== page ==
It may have seemed to be mundane when a Civil Air Patrol plane landed at the Richfield Regional Airport Saturday.
After all, the CAP lands in Richfield all the time, and even has a hangar on the facility.
However, this landing was a way to test the ability for supplies to be sent to Richfield from St. George with all roads knocked out. It wasn’t so much about delivering a package as it was opening channels of communication and cooperation.
In rural Utah, the reality is that most communities are fairly isolated geographically. The result is if and when a large scale disaster hits the region, it will require people to be self-sufficient.
Sevier County has the benefit of having people who have worked very hard over the last decade to create an emergency preparedness program that maximizes the limited rural resources. The Sevier County Local Emergency Planning Committee has dozens of people, representing many different agencies and interests. The LEPC meets monthly to discuss how to prepare the region for a variety of disasters.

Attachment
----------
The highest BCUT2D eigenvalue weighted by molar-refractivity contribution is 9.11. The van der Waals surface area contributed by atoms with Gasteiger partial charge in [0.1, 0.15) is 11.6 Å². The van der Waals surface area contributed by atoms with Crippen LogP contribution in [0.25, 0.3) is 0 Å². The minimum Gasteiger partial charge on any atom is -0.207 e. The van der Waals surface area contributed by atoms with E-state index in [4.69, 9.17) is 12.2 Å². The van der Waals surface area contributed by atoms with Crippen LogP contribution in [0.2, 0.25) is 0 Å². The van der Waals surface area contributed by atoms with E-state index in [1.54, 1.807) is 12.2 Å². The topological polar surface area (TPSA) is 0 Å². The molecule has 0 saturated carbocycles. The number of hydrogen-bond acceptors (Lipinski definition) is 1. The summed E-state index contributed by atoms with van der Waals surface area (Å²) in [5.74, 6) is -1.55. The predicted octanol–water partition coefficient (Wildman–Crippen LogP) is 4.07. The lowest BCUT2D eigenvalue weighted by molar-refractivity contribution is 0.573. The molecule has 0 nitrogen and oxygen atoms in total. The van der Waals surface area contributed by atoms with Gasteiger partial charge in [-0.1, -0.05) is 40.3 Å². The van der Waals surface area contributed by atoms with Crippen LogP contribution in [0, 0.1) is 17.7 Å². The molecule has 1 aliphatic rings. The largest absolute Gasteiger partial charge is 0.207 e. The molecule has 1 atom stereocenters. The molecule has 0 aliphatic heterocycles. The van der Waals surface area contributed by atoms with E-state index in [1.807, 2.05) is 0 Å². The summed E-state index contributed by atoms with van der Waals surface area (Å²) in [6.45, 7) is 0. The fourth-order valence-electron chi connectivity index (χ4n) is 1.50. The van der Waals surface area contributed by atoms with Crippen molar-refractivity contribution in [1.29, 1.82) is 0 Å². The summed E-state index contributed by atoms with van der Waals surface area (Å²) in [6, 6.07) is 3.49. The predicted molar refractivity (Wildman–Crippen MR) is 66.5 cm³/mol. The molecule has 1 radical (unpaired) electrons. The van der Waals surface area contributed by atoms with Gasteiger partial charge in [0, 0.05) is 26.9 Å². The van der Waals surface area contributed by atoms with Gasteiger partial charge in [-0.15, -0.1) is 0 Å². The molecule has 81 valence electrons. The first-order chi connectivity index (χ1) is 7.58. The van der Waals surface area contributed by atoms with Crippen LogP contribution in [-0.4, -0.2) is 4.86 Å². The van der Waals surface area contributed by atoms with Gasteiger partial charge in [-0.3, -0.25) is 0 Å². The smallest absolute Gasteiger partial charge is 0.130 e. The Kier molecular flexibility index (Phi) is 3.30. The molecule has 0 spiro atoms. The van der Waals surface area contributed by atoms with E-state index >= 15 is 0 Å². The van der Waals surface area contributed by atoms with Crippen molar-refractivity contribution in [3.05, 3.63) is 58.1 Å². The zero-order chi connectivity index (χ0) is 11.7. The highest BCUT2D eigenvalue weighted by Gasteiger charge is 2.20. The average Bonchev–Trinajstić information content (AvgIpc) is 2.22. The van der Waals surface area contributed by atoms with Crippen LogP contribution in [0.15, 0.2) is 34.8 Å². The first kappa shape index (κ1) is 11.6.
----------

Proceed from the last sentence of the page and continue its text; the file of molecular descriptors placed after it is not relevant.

Large scale disasters can come in many different forms. The earthquake used for Saturday’s exercise is just one scenario. Chemical spills, school shootings and even terrorist attacks are all things for which local emergency responders prepare.
By looking ahead, understanding available resources and having a plan in place for the most effective use of those resources, the county will be vastly more prepared for whatever comes its way. Part of being able to effectively use resources is to have cooperation across agencies — law enforcement, emergency medical services, public health and area hospitals all have roles to play, and therefor a place at the emergency planning table.
Individuals can do their part by having 72-hour kits, and plans in place for surviving when its going to take time for help to arrive.